A gambling add displays the difference between boxing and hockey fights

Even though it’s not as dangerous as it sounds many players are injured in fights and some develop concussions. Although it is a risk Dr. David Milzman, the Washington Capitals team physician, has done research watching over a thousand fights in slow motion and he estimates that there are injuries in less than 2% of fights making it relatively small. Dr. Milzman argues the main cause of concussions, which are one of the biggest issues in the NHL today, are violent hits to the head. An issue with players suffering from these concussions is they are more frequently placed back in to the game. The players contribute more to the team’s offense making coaches who are paid to win more likely to ask them to re-enter the game without proper medical clearance. It is also more obvious when a fighter is concussed by a punch to the head than a player going down after a body check which could simply be a result of the wind being knocked out of them so coaches won’t unintentionally return concussed players to the ice. The evidence that points to dangerous body checks being the primary cause of concussions is a perfect example of why enforcers are needed to make sure players being rough with other athletes are held accountable.

More problems arise when fighting is left in the sport but players don’t have enforcers to control particularly aggressive players for them. This exact problem was shown in an Eerie Otters OHL game last week where their star player Connor McDavid was receiving particularly rough shots from an opposing player for the entire night. He is heralded to be a definite first overall pick in the 2015 NHL draft and was on his way to breaking OHL scoring records when dropped the gloves with a Mississauga Steelheads player where he broke a bone in his hand forcing him to miss weeks of playing. Nazem Kadri a player for the Toronto Maple Leafs was quoted about the fight saying “You can’t be a pushover. Guys can’t take liberties with you and not have some sort of consequence… I’m more of a goal scorer, but if the time comes, the time comes.” Kadri is stating if people are being violent on the ice a fight is important to control them. He says he was lucky enough to have players on his team keep others off his back but he also had to stand up for himself when he was out there without any of his tough guys. Connor McDavid’s injury perfectly illustrated the place for enforcers in the Ontario Hockey League and it also applies to the NHL.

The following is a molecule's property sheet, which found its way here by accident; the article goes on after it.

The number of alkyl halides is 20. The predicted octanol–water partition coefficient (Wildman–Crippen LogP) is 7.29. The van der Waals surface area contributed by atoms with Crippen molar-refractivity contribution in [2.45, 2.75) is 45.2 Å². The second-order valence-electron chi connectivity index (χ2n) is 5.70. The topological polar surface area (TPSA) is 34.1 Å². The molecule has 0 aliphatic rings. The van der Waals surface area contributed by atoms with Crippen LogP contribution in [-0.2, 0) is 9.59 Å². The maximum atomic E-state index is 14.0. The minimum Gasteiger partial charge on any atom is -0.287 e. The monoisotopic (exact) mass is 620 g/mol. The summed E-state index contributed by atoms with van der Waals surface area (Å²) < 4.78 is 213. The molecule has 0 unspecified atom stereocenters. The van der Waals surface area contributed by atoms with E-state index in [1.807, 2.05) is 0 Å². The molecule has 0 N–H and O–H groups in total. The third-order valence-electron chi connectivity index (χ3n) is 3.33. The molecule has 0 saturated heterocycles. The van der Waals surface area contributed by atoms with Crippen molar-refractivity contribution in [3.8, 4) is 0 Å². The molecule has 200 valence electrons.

Professional hockey is quite rapidly eliminating the pure enforcers but the removal of fighting is not the way to maximize player safety. The disappearing roll of the enforcer is a space that is left to be filled by hybrid players like Milan Lucic of the Boston Bruins. Lucic is a widely feared fighter around the league standing 6’4 and weighing over 230lbs who has also been known to score 60 points in a season along with over 100 penalty minutes. This new kind of player with elite skills along with the ability and willingness to fight is perfect for the modern game because they don’t take away from a team’s offensive abilities and they prevent the team’s smaller players from being pushed around. The National Hockey League is always evolving but there will always be a spot in the league for a guy who can put the puck in the net and put a violent player in his place.